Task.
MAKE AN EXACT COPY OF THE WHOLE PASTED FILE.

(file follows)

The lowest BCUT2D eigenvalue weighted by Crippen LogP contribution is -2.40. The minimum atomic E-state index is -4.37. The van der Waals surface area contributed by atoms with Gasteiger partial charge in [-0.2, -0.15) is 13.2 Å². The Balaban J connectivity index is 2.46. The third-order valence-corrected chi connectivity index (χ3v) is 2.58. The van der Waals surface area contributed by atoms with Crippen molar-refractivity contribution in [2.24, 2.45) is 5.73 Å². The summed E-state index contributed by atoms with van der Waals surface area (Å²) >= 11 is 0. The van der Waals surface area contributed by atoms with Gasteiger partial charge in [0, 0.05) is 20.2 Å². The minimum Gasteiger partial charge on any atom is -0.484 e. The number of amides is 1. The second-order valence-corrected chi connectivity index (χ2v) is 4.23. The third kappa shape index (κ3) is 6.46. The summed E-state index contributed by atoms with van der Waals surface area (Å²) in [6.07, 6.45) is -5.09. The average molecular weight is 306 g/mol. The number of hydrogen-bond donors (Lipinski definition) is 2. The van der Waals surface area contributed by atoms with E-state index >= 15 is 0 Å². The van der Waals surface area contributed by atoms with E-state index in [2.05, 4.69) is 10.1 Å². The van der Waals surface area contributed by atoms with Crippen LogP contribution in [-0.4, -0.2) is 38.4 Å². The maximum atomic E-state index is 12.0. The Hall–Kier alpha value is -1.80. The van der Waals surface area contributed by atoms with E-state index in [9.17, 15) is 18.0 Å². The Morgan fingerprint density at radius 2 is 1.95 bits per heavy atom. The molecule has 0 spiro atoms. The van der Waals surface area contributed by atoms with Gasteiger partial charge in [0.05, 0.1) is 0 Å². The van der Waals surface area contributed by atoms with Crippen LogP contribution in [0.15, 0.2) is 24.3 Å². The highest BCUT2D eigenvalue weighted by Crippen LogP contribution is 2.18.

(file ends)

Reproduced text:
The lowest BCUT2D eigenvalue weighted by Crippen LogP contribution is -2.40. The minimum atomic E-state index is -4.37. The van der Waals surface area contributed by atoms with Gasteiger partial charge in [-0.2, -0.15) is 13.2 Å². The Balaban J connectivity index is 2.46. The third-order valence-corrected chi connectivity index (χ3v) is 2.58. The van der Waals surface area contributed by atoms with Crippen molar-refractivity contribution in [2.24, 2.45) is 5.73 Å². The summed E-state index contributed by atoms with van der Waals surface area (Å²) >= 11 is 0. The van der Waals surface area contributed by atoms with Gasteiger partial charge in [0, 0.05) is 20.2 Å². The minimum Gasteiger partial charge on any atom is -0.484 e. The number of amides is 1. The second-order valence-corrected chi connectivity index (χ2v) is 4.23. The third kappa shape index (κ3) is 6.46. The summed E-state index contributed by atoms with van der Waals surface area (Å²) in [6.07, 6.45) is -5.09. The average molecular weight is 306 g/mol. The number of hydrogen-bond donors (Lipinski definition) is 2. The van der Waals surface area contributed by atoms with E-state index >= 15 is 0 Å². The van der Waals surface area contributed by atoms with E-state index in [2.05, 4.69) is 10.1 Å². The van der Waals surface area contributed by atoms with Crippen LogP contribution in [-0.4, -0.2) is 38.4 Å². The maximum atomic E-state index is 12.0. The Hall–Kier alpha value is -1.80. The van der Waals surface area contributed by atoms with E-state index in [9.17, 15) is 18.0 Å². The Morgan fingerprint density at radius 2 is 1.95 bits per heavy atom. The molecule has 0 spiro atoms. The van der Waals surface area contributed by atoms with Gasteiger partial charge in [0.05, 0.1) is 0 Å². The van der Waals surface area contributed by atoms with Crippen LogP contribution in [0.15, 0.2) is 24.3 Å². The highest BCUT2D eigenvalue weighted by Crippen LogP contribution is 2.18.